and temperatures as a result of either poor design or a pump operating a long way away from its design duty. This results in a drastically shorter bearing life, and the potential for a complete failure if not identified previously.

Whilst the improved bearing mounting further helps with bearing life, the main savings come from job specific thrust optimisation to ensure that bearings are optimally loaded at rated duty conditions. Many suppliers will fit the closest matched throttle and centre sleeve to obtain a close to balanced pump.

requested that ClydeUnion Pumps repair the spare pump in a very short time span, and re- install it on the process as soon as possible.

The project proved to be a challenge, as DEA processes are extremely aggressive towards steel materials – only a few metallurgies are able to resist (more or less) corrosion induced through DEA pumping. The pump was sent back to the factory without the rotor, as all the rotor parts displayed too much damage for repair. The pump casing showed high erosion/corrosion marks, leading to loss of material, particularly on the grooves for casing wear rings and volute tongues.

The solution was to carry out weld repair on all the damaged parts of the pump casing, and supply a new rotor. The difficulties were the accessibility of certain parts and the perfect control of intensity and temperature during the welding. A non-controlled welding can lead to a change in metal properties, and stress and strain on the casing.

Case study: diethyl amine pumping process overhaul

The ClydeUnion Pumps Aftermarket Technical Services team has experience across a range of services on critical rotating and reciprocating equipment to improve operational safety, reliability and efficiency. The team recently carried out an overhaul of a DVMx pump for a diethyl amine pumping process.

An operator possessed two DVMx pumps for a diethyl amine (DEA) pumping process.

The pump currently in operation showed worrying signs of wear, including collapse of characteristics and efficiency, while the other spare pump was already damaged. After several failed attempts at an overhaul carried out by another company, the operator

The project involved: the cleaning of all parts; a strip down and full dimensional inspection of parts; machining of eroded parts (Figure 3); the refurbishment of parts by weld deposition, heat treatment and the re-machining of the pump casing (Figures 4 and 5); the addition of grounding plates; the re-assembly with a new rotor, and hydrostatic and performance tests; and a clean down and paint.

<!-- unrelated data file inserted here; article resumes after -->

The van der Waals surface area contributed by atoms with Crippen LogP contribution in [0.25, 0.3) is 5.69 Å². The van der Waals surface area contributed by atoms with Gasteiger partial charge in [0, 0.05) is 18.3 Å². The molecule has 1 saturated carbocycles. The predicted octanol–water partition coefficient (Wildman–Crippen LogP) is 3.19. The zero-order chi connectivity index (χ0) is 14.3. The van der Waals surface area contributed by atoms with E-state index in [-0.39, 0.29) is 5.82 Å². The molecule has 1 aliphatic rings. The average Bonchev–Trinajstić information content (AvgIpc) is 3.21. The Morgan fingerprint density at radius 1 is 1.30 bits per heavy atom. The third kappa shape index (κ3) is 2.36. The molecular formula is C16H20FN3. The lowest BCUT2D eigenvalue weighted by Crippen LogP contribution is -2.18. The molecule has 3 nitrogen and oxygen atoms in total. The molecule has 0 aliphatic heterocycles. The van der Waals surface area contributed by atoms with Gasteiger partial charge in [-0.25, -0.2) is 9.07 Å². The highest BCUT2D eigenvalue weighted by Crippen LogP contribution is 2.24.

Following the repair, the pump has regained its original characteristics and maintains very low vibration levels. The project was completed in 20 weeks and is operating well. In terms of investment, the cost of parts supplied amounted to 170 000 for the pump casing repair, complete rotor, and various parts and tests. The operator was able to avoid the losses in productivity linked to a total shutdown of the desulfurisation unit, as well as the unemployment of personnel working on the unit. The increase in efficiency will result in electrical consumption savings, and the decrease in vibration levels will lead

to a fall in routine maintenance cost. Conclusion

There are many detailed ways in which the running of multi-stage centrifugal pumps can be extended, and even existing equipment modified, to meet new performance requirements. The most important factor is ensuring that the end user and pump supplier cooperate to make sure a fit for purpose design is offered, and the end user can take advantage of the supplier’s experience with similar applications.

Originally published by Hydrocarbon Engineering.

April 2017 | | p33

Page 1  |  Page 2  |  Page 3  |  Page 4  |  Page 5  |  Page 6  |  Page 7  |  Page 8  |  Page 9  |  Page 10  |  Page 11  |  Page 12  |  Page 13  |  Page 14  |  Page 15  |  Page 16  |  Page 17  |  Page 18  |  Page 19  |  Page 20  |  Page 21  |  Page 22  |  Page 23  |  Page 24  |  Page 25  |  Page 26  |  Page 27  |  Page 28  |  Page 29  |  Page 30  |  Page 31  |  Page 32  |  Page 33  |  Page 34  |  Page 35  |  Page 36  |  Page 37  |  Page 38  |  Page 39  |  Page 40  |  Page 41  |  Page 42  |  Page 43  |  Page 44  |  Page 45  |  Page 46  |  Page 47  |  Page 48  |  Page 49  |  Page 50  |  Page 51  |  Page 52